This idea is even less plausible.There has not been a single UK national newspaper or TV channel which has not pursued Diana at some time or another to sell papers or attract viewers and advertising and thus make more profit. In that situation, where is the choice for those who want genuine news? Wherever people looked, there she was on the most ‘‘serious’’ of TV channels and newspapers commonly available.
Even if it can be argued that the bulk of the working class have tended to gravitate towards those sectors of the media offering the more sensationalist type of coverage of the royal family it is risible to claim that the newspapers were only providing what the "real culprits’’—the general public—wanted. Firstly, this totally ignores the effect the media has in determining what is on offer to the public and the undercurrent of bias and manipulation with which they steer the public towards certain ways of thinking and acting. Secondly, it is little more than pathetic to suggest that the media was just bowing to "popular demand" as if they—or any rational person—think that majority opinion at any one moment in time and on any issue in today’s society must be followed to the letter.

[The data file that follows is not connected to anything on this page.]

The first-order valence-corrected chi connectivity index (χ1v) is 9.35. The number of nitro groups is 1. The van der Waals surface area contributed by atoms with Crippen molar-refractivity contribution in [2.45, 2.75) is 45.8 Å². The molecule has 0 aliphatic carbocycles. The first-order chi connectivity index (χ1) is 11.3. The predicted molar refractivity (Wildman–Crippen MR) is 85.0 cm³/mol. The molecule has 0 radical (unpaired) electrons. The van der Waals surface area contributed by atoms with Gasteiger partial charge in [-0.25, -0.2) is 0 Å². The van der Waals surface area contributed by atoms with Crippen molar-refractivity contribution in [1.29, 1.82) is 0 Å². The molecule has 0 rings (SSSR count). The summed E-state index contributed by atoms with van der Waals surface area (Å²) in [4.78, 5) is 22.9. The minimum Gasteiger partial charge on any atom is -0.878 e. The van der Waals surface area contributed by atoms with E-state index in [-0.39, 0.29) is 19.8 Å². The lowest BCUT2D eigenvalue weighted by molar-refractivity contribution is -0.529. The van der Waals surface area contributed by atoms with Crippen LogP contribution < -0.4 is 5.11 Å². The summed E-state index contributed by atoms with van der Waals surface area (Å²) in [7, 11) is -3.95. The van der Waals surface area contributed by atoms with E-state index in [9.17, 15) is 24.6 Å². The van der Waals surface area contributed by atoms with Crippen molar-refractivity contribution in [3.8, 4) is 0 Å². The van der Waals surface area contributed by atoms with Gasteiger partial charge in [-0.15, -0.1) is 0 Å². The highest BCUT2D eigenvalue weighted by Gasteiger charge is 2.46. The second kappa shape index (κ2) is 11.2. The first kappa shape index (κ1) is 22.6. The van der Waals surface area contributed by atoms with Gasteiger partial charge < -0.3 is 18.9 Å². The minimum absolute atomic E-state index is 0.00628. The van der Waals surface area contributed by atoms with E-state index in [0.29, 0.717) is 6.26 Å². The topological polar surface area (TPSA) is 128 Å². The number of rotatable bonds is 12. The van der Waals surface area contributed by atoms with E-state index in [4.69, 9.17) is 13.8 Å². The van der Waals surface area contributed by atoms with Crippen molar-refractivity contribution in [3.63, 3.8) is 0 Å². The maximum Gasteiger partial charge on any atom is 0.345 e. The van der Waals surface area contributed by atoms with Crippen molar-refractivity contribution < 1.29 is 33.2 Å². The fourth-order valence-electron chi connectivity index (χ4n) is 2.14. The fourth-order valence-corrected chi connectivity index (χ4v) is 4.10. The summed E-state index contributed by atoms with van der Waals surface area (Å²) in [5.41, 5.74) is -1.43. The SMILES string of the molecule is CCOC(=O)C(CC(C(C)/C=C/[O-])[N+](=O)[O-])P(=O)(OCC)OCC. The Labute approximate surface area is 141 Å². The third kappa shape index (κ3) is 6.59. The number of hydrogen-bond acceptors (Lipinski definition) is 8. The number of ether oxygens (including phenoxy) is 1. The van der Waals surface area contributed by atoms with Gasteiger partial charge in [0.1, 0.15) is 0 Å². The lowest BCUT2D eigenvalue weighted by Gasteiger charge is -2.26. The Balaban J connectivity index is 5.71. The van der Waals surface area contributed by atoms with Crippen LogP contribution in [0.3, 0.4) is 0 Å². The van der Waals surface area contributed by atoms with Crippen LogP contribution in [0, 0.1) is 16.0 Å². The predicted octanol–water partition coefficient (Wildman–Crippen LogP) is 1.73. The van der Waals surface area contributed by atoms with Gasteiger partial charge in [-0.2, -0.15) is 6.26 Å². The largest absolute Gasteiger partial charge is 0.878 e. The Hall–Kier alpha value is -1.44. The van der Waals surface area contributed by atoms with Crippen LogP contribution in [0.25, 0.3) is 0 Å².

Given the spurious and hopelessly distorted levels of democracy currently in existence in countries like Britain, majority opinion at any time can be taken to be just that and no more because whatever majority opinion exists on a subject is refracted through a distorting prism called the economy where there is no democracy at all. The resulting picture is often mangled and disfigured beyond recognition as a result. It would be ludicrous to take an opinion and defend it on all grounds simply because it is currently that of a majority. The media have certainly not done so in the past so why use this excuse now?